EDEN PRAIRIE, Minn. -- The fallout from Blair Walsh's missed field goal began shortly after the Vikings' 10-9 loss in the NFC wild-card game, when the kicker stood at his locker for about 15 minutes, respectfully answering questions about the 27-yard kick he pulled left, before turning into his locker and sobbing.
It reverberated in the digital sphere for the rest of the day, in the phone calls, texts and tweets landing on Walsh's phone after the game. Some were sophomoric or vitriolic, and Walsh says he will never go back and scroll through his entire mentions feed on Twitter after the game. But many contained words of encouragement, from fans, friends, family members and other kickers who'd been in the same situation, and those were the ones Walsh said will linger with him.
"There's some great kickers in this league that said some nice things to me, and I very much appreciate that," Walsh said. "I know the magnitude of yesterday's situation. I'm not blind to what it meant, and what it meant to this team. But at the same time, you have to be realistic and compassionate toward other people.
"The people who are saying that [negative] stuff are the people who don't matter. There are so many great Vikings fans, and there are so many great people -- you see that they care about Minnesota, and they understand the situations that we're in. The people who are going to say mean stuff, that says a lot about them. I think the people who say kind stuff and go out of their way to be kind toward me, that says a lot about them, as well."
Walsh's miss was just the third by an NFL kicker this season on attempts of 27 yards or shorter, according to ESPN Stats & Information, and it was just the second time Walsh had missed inside of 30 yards in his career. While punter Jeff Locke said he could have done a better job holding for Walsh, getting the laces out before the kick, the fourth-year kicker put the miss squarely on his shoulders.
Walsh, who signed a four-year, $13 million contract extension in July, rebounded from a rocky preseason and troublesome start to lead the league with 34 field goals, hitting six of eight from 50 yards or more. He'd drilled three kicks on Sunday, including a 48-yarder in frigid conditions at TCF Bank Stadium, but said the final kick never felt good coming off his foot.
"It's part of your job," he said. "I knew that coming into this league, that you're going to be put in those pressure situations. If you want to succeed at this level, you're going to have to take those risks and embrace those situations. [Sunday] it just didn't happen for me, and I've got to be better than that. I'm the first one to tell you that. But I'll get over it, and I'll be more confident going into next year. I know it sounds crazy, but I'll work even harder. I had that struggle early on in the year, but finished the year on a streak and a high note. For it to end that way in the playoffs, that was tough. But I'm confident in my abilities, and I know I can continue to be elite at this level. It's tough. Yesterday's tough, but it's part of the job."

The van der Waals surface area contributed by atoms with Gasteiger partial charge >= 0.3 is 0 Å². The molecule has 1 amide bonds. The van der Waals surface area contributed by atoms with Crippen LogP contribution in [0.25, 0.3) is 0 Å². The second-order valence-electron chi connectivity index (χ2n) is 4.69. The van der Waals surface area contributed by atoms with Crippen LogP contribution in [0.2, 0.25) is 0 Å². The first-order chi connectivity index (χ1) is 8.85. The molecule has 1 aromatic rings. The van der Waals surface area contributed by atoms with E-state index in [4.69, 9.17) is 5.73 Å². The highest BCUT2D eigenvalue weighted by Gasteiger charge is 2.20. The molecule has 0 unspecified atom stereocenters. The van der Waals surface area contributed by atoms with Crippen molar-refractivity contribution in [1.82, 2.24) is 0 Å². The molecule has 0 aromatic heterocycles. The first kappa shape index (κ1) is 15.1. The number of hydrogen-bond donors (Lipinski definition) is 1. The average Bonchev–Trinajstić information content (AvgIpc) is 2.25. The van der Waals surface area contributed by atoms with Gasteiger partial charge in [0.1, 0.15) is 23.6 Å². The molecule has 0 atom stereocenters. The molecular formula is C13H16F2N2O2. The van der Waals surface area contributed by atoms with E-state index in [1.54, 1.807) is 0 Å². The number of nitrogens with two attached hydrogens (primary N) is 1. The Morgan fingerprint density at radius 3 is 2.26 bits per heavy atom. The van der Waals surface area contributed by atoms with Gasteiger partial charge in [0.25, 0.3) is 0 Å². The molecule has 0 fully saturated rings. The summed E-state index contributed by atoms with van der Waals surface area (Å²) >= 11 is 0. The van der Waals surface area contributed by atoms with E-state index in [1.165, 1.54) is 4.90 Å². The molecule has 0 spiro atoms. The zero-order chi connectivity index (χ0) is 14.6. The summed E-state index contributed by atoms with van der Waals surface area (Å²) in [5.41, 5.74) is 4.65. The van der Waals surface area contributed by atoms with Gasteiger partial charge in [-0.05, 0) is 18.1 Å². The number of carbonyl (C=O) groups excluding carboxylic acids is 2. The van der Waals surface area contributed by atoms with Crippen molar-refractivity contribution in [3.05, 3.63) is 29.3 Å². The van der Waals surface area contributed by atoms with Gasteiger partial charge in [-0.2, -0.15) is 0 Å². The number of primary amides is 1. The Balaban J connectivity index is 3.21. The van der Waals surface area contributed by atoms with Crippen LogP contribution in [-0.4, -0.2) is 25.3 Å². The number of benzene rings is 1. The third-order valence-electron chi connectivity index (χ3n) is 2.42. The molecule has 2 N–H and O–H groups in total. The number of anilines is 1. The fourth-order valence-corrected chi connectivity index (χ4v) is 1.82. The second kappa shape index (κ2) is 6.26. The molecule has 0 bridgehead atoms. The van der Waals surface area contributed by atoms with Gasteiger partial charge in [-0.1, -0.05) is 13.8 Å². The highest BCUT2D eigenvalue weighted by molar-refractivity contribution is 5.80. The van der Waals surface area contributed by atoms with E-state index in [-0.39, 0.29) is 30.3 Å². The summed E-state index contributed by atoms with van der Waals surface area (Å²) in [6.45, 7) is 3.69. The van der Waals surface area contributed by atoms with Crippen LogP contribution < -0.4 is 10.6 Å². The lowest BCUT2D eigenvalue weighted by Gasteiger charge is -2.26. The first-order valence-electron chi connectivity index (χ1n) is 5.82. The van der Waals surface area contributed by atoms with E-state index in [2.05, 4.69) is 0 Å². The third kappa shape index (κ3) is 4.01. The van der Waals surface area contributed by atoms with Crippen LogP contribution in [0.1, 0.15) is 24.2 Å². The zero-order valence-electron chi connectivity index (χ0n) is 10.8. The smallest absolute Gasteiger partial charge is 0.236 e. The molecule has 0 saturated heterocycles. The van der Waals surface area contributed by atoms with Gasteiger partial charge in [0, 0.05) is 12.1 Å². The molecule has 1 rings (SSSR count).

So, too, is digesting the mistake in front of reporters, which Walsh did Sunday and again Monday. "I want you guys here when I make those kicks against Chicago and St. Louis to win the game [in November], and you guys have to be here when I miss them. That's just part of it," he said.
As for the social media strafing -- which seems to find any player with a Twitter account -- Walsh said he was more focused on the words of encouragement he'd received.
"A lot of people reached out to me and said nice things, and I'm very appreciative of that -- I really am. That means a lot to me," he said. "But I think it's important that people understand that, as hard as this is, I'm not a charity case. I'm somebody who's really confident in my abilities. I know that sounds strange, but I'll be back next year, and I'll be just as good.
"It's our job, and it's important to realize at the end of the day that it's football. There's plenty of things that people are going through, battling cancer and sickness and other things that are real adversity. This is adversity in your workplace. It's tough, but you have to keep everything in perspective. I have a big faith in the Lord, and I believe that everything happens for a reason. I really do. There's a higher plan that I'm not really aware of right now, but I trust Him and I trust the plan that He has for me, and I'll continue to do my best."